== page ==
Minto on Mana/IP alliance pros, cons and questions

John Minto has posted at The Daily blog about the conference debate on the proposed alliance between the Internet and Mana Parties. It gives a good outline of party thinking and lays out how he sees the pros and cons.

Mana and the Internet Party – strategic alliance or wtf? 

The proposal for some sort of electoral relationship arose from a meeting between Mana leader Hone Harawira and Kim Dotcom earlier in the year. The first benefit to both Mana Movement and the Internet Party – and the country for that matter – is to ensure all votes cast to get rid of the National government are counted. Under current law a party which falls short of the 5% threshold has its votes wasted – potentially up to 130,000 anti-National votes not counted.

This fundamentally undemocratic aspect of our MMP system is a result of pressure from National and Labour to keep parliament as a cosy duopoly and disenfranchise thousands of voters in the process.

So the AGM debated at length whether to proceed to formally explore a possible alliance. It was a riveting four hours as speakers spoke for or against the idea.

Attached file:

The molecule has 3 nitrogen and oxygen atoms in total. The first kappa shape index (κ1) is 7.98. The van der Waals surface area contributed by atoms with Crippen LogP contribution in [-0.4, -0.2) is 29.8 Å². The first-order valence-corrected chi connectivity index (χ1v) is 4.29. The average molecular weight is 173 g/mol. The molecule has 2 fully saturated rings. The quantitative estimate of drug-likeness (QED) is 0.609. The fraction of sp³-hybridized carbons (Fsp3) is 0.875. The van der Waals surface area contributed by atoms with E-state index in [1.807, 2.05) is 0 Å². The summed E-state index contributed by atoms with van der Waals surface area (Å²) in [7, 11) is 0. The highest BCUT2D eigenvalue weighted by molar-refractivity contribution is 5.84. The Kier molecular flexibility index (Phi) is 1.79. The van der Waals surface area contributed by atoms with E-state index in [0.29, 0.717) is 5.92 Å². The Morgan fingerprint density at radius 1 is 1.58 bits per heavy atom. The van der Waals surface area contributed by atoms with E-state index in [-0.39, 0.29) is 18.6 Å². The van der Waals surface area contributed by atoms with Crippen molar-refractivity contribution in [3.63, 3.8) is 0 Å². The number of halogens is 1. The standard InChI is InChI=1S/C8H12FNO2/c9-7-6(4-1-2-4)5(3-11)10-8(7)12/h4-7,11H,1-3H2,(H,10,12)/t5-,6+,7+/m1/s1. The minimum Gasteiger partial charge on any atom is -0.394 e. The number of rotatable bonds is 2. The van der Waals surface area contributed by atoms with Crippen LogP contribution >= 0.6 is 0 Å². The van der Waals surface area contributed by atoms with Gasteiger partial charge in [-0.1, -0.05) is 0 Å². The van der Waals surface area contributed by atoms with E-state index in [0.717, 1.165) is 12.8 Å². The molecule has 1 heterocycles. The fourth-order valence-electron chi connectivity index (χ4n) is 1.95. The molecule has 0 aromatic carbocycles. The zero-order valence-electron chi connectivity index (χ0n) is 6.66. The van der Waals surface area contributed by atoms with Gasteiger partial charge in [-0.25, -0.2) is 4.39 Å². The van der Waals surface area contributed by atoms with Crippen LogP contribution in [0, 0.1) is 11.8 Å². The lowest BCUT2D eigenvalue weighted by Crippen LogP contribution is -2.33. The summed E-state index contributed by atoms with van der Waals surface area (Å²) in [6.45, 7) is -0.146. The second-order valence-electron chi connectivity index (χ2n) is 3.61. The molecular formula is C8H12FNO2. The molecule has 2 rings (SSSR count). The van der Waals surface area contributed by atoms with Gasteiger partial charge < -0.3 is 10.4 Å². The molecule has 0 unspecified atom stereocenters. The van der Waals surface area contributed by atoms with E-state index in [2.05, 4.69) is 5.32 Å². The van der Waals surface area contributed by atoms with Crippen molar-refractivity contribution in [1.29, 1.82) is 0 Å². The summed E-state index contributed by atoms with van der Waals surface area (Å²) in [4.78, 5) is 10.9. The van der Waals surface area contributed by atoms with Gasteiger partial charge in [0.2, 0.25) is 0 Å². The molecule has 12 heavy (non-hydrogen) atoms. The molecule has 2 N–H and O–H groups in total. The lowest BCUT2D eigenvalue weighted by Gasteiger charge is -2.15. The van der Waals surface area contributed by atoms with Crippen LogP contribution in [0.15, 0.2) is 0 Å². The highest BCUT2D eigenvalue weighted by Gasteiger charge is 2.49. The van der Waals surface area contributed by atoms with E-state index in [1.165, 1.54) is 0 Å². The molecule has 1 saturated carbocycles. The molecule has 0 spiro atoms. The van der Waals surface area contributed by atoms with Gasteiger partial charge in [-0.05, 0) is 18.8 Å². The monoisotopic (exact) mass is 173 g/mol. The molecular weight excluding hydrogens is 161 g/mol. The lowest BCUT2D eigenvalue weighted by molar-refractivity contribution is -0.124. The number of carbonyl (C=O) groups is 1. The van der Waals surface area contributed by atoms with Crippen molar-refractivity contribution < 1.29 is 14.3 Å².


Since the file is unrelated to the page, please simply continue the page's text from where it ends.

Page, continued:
As part of the discussion I was asked to present what I saw as the “pros” and “cons” of a possible “strategic alliance” with the Internet Party.

Here’s what I came up with:

Pros

1.    Increased profile for Mana and as we are seen as more relevant with a larger combined party vote with the Internet Party.

2.    Creation of interest and even excitement among many younger voters and non-voters.

3.    A greater likelihood of getting Mana Movement list MPs through a combined party vote.

4.    Greater resources to fight a party vote campaign.

5.    Greater resources to help inspire and enrol current non-voters and get them to the polling booth.

6.    There is already some areas of strong policy agreement with the Internet Party to: stop GCSB spying, withdraw from the “five eyes” spy alliance, provide internet privacy rights and cheap/free access to the internet, provide free tertiary education and oppose the TPPA.